Had I implemented the tools I know today, I could have pushed myself to sit with the discomfort enough to identify my fears and work toward reframing the unhelpful thoughts that had me moping around my room for weeks. 

    This brings me to… how can we learn to reframe the thoughts that keep us from doing the things we want to do?

    Reframe unhelpful thoughts

    Seth J. Gillihan, Ph.D., a psychologist and the author of Retrain Your Brain, and Cognitive Behavioral Therapy Made Simple, wrote:

    “For something that can’t be seen, heard, or measured, thoughts have incredible power. Our mood for an entire day can hinge on how we interpret a single disappointment. Thoughts can also have a profound effect on our behavior, affecting whether we forgive or retaliate, engage or withdraw, persevere or give up. No matter what you’ve been struggling with, chances are that your thoughts have played a role, either in causing your distress or in prolonging it.”

    And all I have to say to that is, “So true, bestie.” 

    As we’ve talked about, our thoughts are powerful. That’s because our thoughts, when left unexamined, are often metabolized as the empirical truth. But, as tends to be the case with anxious thoughts, they typically are anything but.

    So, how can we reframe the unhelpful thoughts that are keeping us from living our best lives? By looking for evidence and being factual as fuck.

    Take my earlier example about me taking the L with the anonymous lover girl. 

    My unhelpful thoughts at the time sounded like, “I can’t think of something funny or clever enough… she’s too good for me… she’s not going to message back.”

    To begin reframing those thoughts, I could’ve looked for evidence to see if they were true.

    I could’ve asked myself, do I have any proof that I am neither funny nor clever? 

    And sure, when we’re all anxious and stuck in a negative self-talk bubble, we might try to validate it by remembering the one time our joke didn’t land. But deep down, we know we’ve made our friends laugh before… we know our loved ones have told us before that they appreciate our cleverness… and with that, we can begin to recognize that one unhelpful thought as not holding the whole truth.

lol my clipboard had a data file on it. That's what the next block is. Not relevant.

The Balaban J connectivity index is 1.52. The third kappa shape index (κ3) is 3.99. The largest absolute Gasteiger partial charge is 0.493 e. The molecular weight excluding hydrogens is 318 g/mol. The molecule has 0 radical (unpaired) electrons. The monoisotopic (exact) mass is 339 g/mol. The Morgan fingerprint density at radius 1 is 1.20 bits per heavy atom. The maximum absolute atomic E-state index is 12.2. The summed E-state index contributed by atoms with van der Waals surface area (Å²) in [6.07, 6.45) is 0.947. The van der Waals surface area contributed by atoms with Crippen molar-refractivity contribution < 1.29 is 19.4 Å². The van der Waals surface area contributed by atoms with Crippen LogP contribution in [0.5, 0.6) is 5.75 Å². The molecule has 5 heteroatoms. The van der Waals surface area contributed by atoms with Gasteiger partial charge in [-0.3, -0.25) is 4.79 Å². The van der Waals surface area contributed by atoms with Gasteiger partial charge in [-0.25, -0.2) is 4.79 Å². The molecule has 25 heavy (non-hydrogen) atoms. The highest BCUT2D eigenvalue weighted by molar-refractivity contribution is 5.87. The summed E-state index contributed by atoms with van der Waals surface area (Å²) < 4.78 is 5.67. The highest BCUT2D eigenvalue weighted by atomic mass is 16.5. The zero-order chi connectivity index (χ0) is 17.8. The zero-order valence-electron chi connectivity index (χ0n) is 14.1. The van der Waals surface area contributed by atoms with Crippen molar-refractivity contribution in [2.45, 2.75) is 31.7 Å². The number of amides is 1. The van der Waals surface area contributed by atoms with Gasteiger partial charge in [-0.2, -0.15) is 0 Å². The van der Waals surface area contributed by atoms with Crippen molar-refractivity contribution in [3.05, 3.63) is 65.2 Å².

So, a more helpful and truthful thought may have sounded like, “I really like this person, and I am nervous that she won’t find my opening line funny or clever.”

    That new, more balanced thought isn’t dismissing our original anxieties, but it’s making room for a more honest and less pessimistic outlook on the situation.

    I could’ve reframed, “She’s too good for me,” by asking myself if that was true. Was that something I one hundred percent knew was factual? I didn’t even know her, and she didn’t know me. She may have been just as nervous, I couldn’t know any of this for certain.

    The same goes for assuming she wouldn’t message me back. There was no way I could know for certain that she wouldn’t reply to my message. The only way I guaranteed not getting a message back was by never sending one. 

    Which brings me to… learning to give ourselves more grace.

    Give yourself some grace

    Giving ourselves grace isn’t only about being kind to ourselves when we fumble the bag or make a mistake — it’s also about nurturing a compassionate disposition with ourselves.

    For instance, I understand why I didn’t message Miss Girl first a few years ago! And even though I’m using it as an example today, it’s not something that actually haunts me or that I hold over my own head to validate negative beliefs about myself.

    Sometimes, we’re just not going to be in the right place to be extremely vulnerable. That’s okay! We can still learn from those moments and experiences and use those learnings to make changes and adjustments that will gradually improve our quality of life.

    But that can’t happen if we’re more concerned about being self-critical than bettering ourselves and our relationships with the people around us. 

    Giving ourselves grace can look like this:

    • Establishing a positive self-talk practice
    • Reaching out for support when we’re struggling
    • Trusting ourselves enough to put our hearts out there
    • Reminding ourselves that mistakes are human
    • Trusting that single interactions do not define us as people
    • Giving ourselves the gift of patience

    Change doesn’t happen overnight

    Working to feel less overwhelmed by our DMs and messages will take time, patience, and practice! Challenging ourselves to take risks isn’t easy, but the payoff is absolutely worth it. 

    With the help of a few Cognitive Behavioral Therapy skills and a whole lot of grace and compassion, we can get to a place where making the first move (or five) feels less like a dreadful errand and more like the exciting start of something new that it is. 

    HER is the world’s largest dating and community app intentionally designed for sapphics. HER has built a safe, inclusive space to foster meaningful relationships among sapphics both online and in real life.

    Download HER, and join a user base of over 13 million registered individuals worldwide who are looking to form lasting, intentional connections with like-minded individuals.

    Daniela Ochoa-Bravo is a writer and creative based in Brooklyn, born in Bogotá. She is the Founder and Editor of Colectivo Tabú, a project dedicated to democratizing the publishing industry by creating a space where the works of emerging and established artists can seamlessly coexist alongside each other.